The Kobe-LeBron rivalry showed what I love about basketball: friendship

Whenever I saw Kobe Bryant and LeBron James play against or with each other, it was always one of the most exciting times I can remember watching hoops.

Bryant was among nine people who died in a helicopter crash Sunday in Calabasas, California. He was 41. Bryant’s daughter, Gianna, also died in the crash. Bryant is survived by his wife Vanessa and three daughters.

With the world losing an icon, it’s hard to put into words how much Bryant meant to basketball and the people who love the game. A five-time champion, Bryant was arguably synonymous with basketball. He was one of the purest hoopers to ever grace this Earth. And his loss is bigger than the game.

But thinking back on the rivalry between Bryant and James, one of the most famous rivalries in hoops history, reminds me of the friendly, yet competitive battles I have with my close friends.

Because for all their competitive battles, Bryant and James were friends who simply enjoyed sharing the court together. They may not have hung out at each other’s houses, but basketball doesn’t get much purer than when LeBron and Kobe went at it. To this day, playing basketball with my friends or talking about the sport with them is what makes my passion for the game shine bright.

Any time I play against one of my friends, I know it’s going to be a hard day on the court. My friends know all my moves, and shots are hard to come by. But at the same time, sharing the floor with them is what makes basketball so fun. The friendships I’ve created through basketball are some of my strongest ones.

Bryant, one of the best scorers the game has seen, wouldn’t hold back on anyone — and he especially didn’t hold back on James. And James, one of the smartest players ever, would control games like only he can while playing Bryant.

In 22 regular season meetings, James and Bryant brought out the best in each other. According to Basketball Reference, James averaged 28.2 points, 7.4 rebounds and 7.3 assists in games against Bryant. Bryant averaged 24.6 points, 5.0 rebounds and 5.2 assists. James had a 16-6 head-to-head record against Bryant.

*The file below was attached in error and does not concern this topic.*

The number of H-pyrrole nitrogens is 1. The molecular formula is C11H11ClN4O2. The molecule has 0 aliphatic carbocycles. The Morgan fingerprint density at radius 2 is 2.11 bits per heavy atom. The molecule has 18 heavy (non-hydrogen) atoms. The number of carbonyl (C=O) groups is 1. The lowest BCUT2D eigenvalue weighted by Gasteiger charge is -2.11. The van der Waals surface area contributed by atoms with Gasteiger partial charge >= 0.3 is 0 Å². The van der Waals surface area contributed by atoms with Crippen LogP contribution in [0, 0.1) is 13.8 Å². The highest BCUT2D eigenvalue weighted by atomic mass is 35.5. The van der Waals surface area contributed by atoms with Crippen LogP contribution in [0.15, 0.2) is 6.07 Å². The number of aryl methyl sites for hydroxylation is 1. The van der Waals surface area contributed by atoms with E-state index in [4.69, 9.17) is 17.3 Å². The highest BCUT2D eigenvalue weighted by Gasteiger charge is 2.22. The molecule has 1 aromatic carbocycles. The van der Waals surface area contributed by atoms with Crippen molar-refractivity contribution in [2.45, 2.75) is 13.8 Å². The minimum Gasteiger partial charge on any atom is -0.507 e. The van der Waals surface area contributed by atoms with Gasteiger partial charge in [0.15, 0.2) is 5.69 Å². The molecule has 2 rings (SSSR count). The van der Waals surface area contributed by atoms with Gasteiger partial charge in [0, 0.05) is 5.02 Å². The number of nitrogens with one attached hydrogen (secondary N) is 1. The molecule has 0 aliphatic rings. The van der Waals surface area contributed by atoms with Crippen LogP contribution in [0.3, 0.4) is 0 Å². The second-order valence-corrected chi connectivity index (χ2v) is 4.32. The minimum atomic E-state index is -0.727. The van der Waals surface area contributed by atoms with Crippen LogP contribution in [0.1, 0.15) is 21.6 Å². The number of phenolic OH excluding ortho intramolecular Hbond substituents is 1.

The respect the two players had for each other was endless. And it dated back long before LeBron was ever on an NBA court. Bryant’s last tweet congratulated James for passing him on the all-time scoring list. Following the Los Angeles Lakers loss against the Philadelphia 76ers on Saturday, James spoke about what Bryant meant to him.

For me, basketball is about friendships. That’s part of why the news of Bryant’s passing hit me so hard. It seemed as if I talked with my friends all day about it. A good deal of my friends love basketball, and for us, basketball truly does give a spark to our lives.

That’s why for all the times I’ve played against my friends, playing on the same team has been much sweeter. Playing basketball with your friends consists of having an unspoken language on the court. My friends and I always seem to be in sync when playing pickup hoops.

While they never played together on an NBA team, Bryant and James did get to play together for Team USA in the 2008 and 2012 Summer Olympics. Bryant and James were electric while on the 2008 Redeem Team. Both players averaged at least 15.0 points per game, and they were crucial in leading the U.S. to the gold medal.

But watching the fun-loving, behind-the-scenes videos of their time with Team USA is even better. The video below is from the 2008 Olympics, and James was mimicking Bryant’s mannerisms, including when Bryant would call for an isolation.

The Kobe-LeBron rivalry was a rivalry in the sense that it was two greats giving each other their best.

But to its core, it was what basketball represents to me: friendship.

Leave a Reply

Fill in your details below or click an icon to log in:

WordPress.com Logo

You are commenting using your WordPress.com account. Log Out /  Change )

Google photo

You are commenting using your Google account. Log Out /  Change )

Twitter picture

You are commenting using your Twitter account. Log Out /  Change )

Facebook photo

You are commenting using your Facebook account. Log Out /  Change )

Connecting to %s